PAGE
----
It is this part of DJ's teaching that has serious flaws and makes me believe that all is not well at BCC. The preaching of the gospel is so important to the life of the church and tonight that gospel was not preached. I believe that when the gospel is ignored or changed in a church, then Satan is at work. It is this area that gives me most concern.
Strongly implied in what DJ said throughout the night was the idea that when we truly hold onto our faith - when we keep going through these revolutions - then God will bless us. However, the context of this form of blessing is to be found in our lives now, and there appears to be strong evidence that such blessings will result in happiness. When DJ preached, he spoke of how "We are shining examples of what our lives are like" and that "If you want to live a full and happy life, we need to look at ourselves". The implication of this teaching is that godliness leads to happiness and some form of self-actualization whereby we lead the lives that God meant us to lead through our continual love and obedience. This, and the fact that the BCC website contains links to a number of Christian organisations that promote health, wealth and prosperity, is evidence that, not only has the church begun to ignore the importance of the gospel, they have also added to it in the form of prosperity.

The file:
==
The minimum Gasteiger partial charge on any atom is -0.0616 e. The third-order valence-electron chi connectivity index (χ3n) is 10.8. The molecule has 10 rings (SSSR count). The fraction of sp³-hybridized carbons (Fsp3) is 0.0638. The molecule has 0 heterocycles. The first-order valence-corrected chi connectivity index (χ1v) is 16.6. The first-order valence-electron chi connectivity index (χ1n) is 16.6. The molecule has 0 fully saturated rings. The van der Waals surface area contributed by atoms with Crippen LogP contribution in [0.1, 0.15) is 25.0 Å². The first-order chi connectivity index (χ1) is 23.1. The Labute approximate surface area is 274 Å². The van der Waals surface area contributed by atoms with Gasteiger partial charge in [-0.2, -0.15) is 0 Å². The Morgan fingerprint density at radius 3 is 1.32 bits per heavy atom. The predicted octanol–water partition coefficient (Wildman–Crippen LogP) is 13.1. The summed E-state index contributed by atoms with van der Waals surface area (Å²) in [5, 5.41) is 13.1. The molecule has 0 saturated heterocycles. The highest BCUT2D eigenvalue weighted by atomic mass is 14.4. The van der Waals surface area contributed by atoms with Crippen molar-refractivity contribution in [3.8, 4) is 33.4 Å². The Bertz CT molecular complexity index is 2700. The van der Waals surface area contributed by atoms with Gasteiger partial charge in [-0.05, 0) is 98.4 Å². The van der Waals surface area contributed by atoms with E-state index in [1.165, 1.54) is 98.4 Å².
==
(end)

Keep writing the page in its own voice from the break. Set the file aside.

So if I summarise the teaching together, it is this. We are responsible for our godliness. We have to let Jesus work in our lives, and we have to go through some form of continual revolution for this to happen. The result of this godly living is happiness and, strongly implied, self-actualization and prosperity. To be fair, DJ did not explicitly say this - he did not say that God wants you to be happy, healthy and rich - but this idea could be extrapolated through the basic parts of his teaching. Also present was the idea of changing the world - that we can change the world if this sort of thing goes on.